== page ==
“That’s so awk!” “Awkward turtle!” “Stalkward!” “Wow, awkies…” “Awksome!” It seems like teenagers these days cannot get enough of the word awkward. However, the word happens to have a rather awkward etymology.
It comes from awk, a Middle English word meaning “back-handed, wrong way around, perverse,” added to the adverbial suffix -weard. As it turns out, “awkeward” was a directional term that meant “in the awk (i.e., wrong) direction”—this is why “awkward” is similar in spelling to the likes of “toward,” “forward,” and “backward.” Imagine—in old forms of English, it was acceptable “to go awkward” just like you we can “go forward” today!
According to the Oxford English Dictionary, in the sixteenth century the word’s meaning of “perverse” extended into a new meaning of “froward, untoward, perverse in conduct” (and yes, “froward” is a real word, not a typo). For instance Shakespeare writes in King Henry VI, “Was I…twice by awkward wind from England’s bank/ Drove back again unto my native clime?” (Sometimes out of context, Shakespeare sounds a little too much like Master Yoda.) From here, it only took a couple hundred more years of semantic broadening for awkward to develop the current meaning of “clumsy, inconvenient, unskilled, graceless, cumbersome.”
Today, cool kids know that it is fun to add -ward to the end of other words in order to create new combinations that emphasize the awkwardness inherent in the original words. One example is “stalkward,” a combination of “stalker” and “awkward,” which the Urban Dictionary verbosely defines as “When someone stalks another individual via facebook, myspace, phone conversations, etc. and it gets really awkward to a point … [and] they’re just really weird.” However, the fact that -ward is an adverbial suffix limits our creativity in this regard—the words start sounding like directional adverbs. We start wondering–maybe “stalkward” means “in the direction of the stalker”?
(The, uuh, really cool kids solve this problem by slapping “awk” at the beginning of words to get mutants such as “awkman,” “awksome,” “awktopus,” and “awkwadorable.”)
It seems fairly commonplace in our language for directional words to be or become invested with value judgments. For instance, our word “left” comes from an Old English word meaning “weak, foolish,” because unlucky forces were connected with the left side. Similarly, our word “sinister,” meaning “malicious, ill-willed,” was originally a Latin word that meant “left, on the left side.” The word “sinister” got its bad connotation because Romans used it in augury to mean “inauspicious, unfavorable”—birds seen flying on the left hand side were regarded as portents of misfortune. In fact, the taboo against leftness was so strong that it was necessary to use a euphemism to refer to it (in the same way that we use euphemisms like “copulation” to refer to the taboo subject of sex).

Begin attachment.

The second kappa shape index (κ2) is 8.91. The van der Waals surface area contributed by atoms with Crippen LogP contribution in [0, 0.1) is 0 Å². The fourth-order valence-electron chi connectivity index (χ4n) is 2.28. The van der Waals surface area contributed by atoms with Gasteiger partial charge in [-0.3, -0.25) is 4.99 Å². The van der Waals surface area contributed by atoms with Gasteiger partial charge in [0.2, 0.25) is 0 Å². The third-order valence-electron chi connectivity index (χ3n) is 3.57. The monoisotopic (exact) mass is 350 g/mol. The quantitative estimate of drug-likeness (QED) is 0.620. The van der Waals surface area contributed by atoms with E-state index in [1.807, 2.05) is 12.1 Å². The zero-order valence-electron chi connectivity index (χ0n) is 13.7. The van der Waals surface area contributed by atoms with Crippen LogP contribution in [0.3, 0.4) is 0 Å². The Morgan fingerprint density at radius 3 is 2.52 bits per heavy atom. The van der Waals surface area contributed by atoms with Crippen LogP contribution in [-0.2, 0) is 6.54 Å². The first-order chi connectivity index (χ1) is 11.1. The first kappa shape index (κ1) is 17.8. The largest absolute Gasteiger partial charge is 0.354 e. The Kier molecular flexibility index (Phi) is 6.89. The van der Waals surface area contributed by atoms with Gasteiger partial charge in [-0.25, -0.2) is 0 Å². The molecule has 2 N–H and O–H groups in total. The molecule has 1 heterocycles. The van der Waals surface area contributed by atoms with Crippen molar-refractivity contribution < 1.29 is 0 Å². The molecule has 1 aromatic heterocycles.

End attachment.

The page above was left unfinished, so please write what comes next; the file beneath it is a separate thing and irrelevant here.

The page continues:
But the word “right” is actually the most etymologically awkward word of them all. It began as a directional term meaning “straight, direct, forward,” concurrently meant “right, true, just” (just like how “straight” today can mean “morally honest”), and then eventually began to mean “on the right side, opposite of left,” because of the notion that the right hand was the more “correct” hand.
To return to the originally subject—one has to wonder why there is such a profusion of awk among teenagers today. Is it because we are frequently in social situations and therefore have a greater chance of bungling interactions? Is it because we are more outspoken about taboo subjects and therefore commit solecisms on a more frequent basis? Is it because our pluralistic society brings us into contact with more people of different perspectives and with different ideas of social appropriateness? Are we all tactless nitwits? (I guess I should speak for myself.) Or, is it because pointing out awkwardness is a universally effective way of defusing tense situations?
I would keep speculating about awkward, but it’s really making feel a bit awk.